This study showed that mothers who maintained high SOC despite various experiences of violence were able to use internal and external resources, control their own disadvantage and stress spillover, and choose healthy parenting with nonviolent strategies. Furthermore, the findings indicate that SOC can indicate resilience in mothers.

4.4. Implications for Nursing Practice

SOC is a useful measure of resilience and predictor of risky parenting behaviors and recovery. SOC indicates the ability to utilize resources and trust people, which may affect the acceptance and effect of support. In particular, mothers with low SOC may have difficulties in accepting health education and support programs. First, a trauma-informed approach that supports the mother’s ability to trust others may be necessary, and screening for SOC may help in the selection of intervention strategies.

To break the cycle of violence, victims need to relearn safe parenting and accept support from the people around them. Opportunities are needed not only for mothers but also for their partners, families, schools, and community to learn about the negative health effects of HP and alternative positive parenting practices. A society that can effectively curb violence will enhance the moderating function of SOC, reduce HP among women who have been victims of violence, and contribute greatly to improving people’s mental health.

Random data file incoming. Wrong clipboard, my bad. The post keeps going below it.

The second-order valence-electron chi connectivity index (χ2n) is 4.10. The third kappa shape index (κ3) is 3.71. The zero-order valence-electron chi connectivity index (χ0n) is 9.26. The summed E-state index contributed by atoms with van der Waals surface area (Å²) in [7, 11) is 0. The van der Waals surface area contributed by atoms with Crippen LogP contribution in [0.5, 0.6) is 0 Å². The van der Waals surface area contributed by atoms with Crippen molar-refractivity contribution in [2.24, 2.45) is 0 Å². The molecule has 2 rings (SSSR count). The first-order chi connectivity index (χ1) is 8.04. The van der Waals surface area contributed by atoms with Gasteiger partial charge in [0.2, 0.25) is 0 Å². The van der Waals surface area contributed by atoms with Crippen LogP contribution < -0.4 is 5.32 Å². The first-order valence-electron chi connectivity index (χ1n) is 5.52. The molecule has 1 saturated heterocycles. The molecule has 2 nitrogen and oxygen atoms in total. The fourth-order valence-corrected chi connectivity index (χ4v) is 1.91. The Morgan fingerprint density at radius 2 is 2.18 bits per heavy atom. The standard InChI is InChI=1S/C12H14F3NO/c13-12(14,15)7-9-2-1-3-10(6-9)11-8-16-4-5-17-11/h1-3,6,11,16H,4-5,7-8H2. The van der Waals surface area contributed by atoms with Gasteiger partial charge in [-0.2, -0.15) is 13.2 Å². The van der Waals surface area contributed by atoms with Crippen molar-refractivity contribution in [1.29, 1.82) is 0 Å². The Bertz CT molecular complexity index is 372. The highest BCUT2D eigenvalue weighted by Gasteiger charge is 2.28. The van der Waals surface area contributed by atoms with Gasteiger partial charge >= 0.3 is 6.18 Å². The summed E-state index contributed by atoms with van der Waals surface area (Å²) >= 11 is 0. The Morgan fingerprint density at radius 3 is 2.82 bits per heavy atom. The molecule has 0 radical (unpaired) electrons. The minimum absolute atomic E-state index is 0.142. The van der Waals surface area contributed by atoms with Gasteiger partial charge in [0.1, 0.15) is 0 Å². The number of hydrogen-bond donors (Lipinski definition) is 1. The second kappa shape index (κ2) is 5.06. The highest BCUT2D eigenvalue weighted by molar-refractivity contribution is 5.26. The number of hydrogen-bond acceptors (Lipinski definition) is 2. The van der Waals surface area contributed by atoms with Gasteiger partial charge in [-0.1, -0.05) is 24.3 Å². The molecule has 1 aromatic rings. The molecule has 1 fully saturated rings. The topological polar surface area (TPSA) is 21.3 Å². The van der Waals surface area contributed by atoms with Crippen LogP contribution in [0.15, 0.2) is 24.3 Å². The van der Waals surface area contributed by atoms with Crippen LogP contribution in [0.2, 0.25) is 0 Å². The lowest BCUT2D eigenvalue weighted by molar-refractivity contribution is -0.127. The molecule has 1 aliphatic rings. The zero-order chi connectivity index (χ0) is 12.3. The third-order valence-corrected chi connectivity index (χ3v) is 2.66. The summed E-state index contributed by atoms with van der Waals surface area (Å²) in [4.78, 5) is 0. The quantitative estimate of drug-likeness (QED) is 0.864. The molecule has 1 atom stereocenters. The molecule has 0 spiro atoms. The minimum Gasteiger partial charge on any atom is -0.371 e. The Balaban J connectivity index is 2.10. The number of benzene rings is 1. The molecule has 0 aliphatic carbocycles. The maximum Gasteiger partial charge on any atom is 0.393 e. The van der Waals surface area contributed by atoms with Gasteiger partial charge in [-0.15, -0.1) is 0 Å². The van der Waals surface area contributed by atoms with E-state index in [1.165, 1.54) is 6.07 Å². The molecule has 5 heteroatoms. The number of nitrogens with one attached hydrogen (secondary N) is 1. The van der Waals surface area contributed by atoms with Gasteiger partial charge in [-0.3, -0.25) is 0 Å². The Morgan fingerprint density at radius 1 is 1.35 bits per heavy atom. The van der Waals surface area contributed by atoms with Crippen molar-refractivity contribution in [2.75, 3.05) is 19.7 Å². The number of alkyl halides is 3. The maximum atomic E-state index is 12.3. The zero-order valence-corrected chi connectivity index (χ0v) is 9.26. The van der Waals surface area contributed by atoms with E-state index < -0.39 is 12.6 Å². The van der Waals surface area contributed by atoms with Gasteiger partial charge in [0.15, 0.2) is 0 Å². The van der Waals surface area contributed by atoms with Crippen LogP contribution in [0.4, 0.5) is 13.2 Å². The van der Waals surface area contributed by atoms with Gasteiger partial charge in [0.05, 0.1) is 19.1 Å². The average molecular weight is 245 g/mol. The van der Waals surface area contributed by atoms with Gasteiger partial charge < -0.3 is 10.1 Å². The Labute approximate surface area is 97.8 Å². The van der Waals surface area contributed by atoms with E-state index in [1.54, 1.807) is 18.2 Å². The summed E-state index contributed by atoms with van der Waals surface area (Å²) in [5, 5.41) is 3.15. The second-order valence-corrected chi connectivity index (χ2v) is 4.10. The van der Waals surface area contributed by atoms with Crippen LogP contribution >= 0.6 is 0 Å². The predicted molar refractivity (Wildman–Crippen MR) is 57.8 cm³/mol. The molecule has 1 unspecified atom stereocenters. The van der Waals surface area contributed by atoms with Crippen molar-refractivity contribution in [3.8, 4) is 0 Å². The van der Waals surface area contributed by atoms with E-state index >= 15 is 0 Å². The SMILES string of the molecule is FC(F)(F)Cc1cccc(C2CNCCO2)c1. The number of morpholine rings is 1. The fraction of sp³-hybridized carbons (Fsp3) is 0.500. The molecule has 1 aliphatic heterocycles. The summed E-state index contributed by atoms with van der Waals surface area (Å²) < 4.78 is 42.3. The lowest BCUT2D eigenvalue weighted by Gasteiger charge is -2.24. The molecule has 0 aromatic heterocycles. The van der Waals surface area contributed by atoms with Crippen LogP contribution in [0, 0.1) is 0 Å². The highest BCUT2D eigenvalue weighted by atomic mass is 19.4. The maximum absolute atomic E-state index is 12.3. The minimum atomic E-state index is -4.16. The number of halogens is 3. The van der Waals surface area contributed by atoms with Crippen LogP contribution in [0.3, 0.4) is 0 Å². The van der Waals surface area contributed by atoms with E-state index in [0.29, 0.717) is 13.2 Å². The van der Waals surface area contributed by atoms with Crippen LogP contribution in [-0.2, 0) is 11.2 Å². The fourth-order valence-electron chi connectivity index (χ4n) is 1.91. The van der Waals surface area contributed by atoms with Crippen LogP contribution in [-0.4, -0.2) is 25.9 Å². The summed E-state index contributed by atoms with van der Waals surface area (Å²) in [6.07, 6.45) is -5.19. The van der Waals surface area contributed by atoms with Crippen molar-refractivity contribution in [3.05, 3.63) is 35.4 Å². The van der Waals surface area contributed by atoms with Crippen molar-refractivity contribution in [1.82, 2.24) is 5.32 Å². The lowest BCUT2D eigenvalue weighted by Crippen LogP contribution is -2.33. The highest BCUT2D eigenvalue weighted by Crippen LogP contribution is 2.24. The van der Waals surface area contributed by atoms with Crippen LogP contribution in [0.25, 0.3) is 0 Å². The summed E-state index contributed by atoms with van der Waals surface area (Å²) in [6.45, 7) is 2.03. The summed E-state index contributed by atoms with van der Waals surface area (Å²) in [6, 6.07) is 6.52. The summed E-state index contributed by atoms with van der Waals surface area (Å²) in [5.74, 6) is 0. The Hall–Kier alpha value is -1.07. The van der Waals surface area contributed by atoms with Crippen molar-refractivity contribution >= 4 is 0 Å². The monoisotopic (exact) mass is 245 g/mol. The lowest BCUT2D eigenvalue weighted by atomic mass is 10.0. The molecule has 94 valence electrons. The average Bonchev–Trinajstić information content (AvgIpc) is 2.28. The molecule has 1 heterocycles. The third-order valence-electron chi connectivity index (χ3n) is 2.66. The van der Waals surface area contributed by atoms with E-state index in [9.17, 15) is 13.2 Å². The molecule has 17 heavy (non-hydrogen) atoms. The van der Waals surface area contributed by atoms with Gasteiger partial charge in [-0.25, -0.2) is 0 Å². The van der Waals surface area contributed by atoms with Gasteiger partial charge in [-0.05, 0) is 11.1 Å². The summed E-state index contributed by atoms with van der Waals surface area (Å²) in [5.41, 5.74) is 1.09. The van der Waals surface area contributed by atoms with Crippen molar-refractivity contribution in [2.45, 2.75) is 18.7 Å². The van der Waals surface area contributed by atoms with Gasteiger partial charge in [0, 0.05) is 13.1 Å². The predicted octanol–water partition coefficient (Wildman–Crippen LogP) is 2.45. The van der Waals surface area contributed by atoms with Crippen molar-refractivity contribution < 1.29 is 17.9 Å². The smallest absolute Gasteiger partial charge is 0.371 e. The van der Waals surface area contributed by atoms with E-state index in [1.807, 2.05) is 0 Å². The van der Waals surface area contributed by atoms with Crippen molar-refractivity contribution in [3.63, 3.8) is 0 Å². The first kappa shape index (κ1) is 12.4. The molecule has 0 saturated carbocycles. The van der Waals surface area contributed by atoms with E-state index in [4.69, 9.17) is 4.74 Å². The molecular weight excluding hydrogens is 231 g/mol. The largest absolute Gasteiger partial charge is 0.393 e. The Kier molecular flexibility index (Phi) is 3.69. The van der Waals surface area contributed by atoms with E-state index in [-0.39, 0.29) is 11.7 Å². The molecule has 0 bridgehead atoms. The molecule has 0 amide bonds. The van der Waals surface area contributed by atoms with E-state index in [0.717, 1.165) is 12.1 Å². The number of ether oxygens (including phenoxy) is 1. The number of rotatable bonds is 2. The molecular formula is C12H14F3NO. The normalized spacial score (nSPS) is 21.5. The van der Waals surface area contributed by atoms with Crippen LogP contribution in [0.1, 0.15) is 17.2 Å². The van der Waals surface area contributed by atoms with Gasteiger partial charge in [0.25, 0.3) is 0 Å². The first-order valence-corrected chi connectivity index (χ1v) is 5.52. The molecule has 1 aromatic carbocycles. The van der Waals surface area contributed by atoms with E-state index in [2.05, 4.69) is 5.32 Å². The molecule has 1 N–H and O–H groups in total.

4.5. Limitations

Although the data for this survey was collected in 2001, the results are not affected by time because the study purpose is not to reveal the distribution of abuse, but to reveal the mechanism of the abuse chain. However, the data were collected from a single city in Japan, and the collection rate was low. Therefore, the data are not representative of the general population, but rather represent the results of a relatively healthy population. In contrast, the number of 277 effectual responses is 10 times more than the number of explanatory variables (14 in this study), which is considered to be the standard sample size for logistic regression analysis [31]; hence, we believe that it is a sufficient sample size to obtain valid analysis results. Furthermore, the HP measurement tool is a prototype, and its reliability needs to be further verified.

Acknowledgements

This research was supported by JSPS KAKENHI, Grant Number 12672330. We would like to thank Rita Weingouht for the valuable advice and helpful suggestions. We also wish to thank Junichi Yoshino and Yasuko Yoshida for their assistance in collecting the material, and all the participants who faithfully answered the many questionnaires throughout the study.

Conflicts of Interest

The authors declare no conflicts of interest.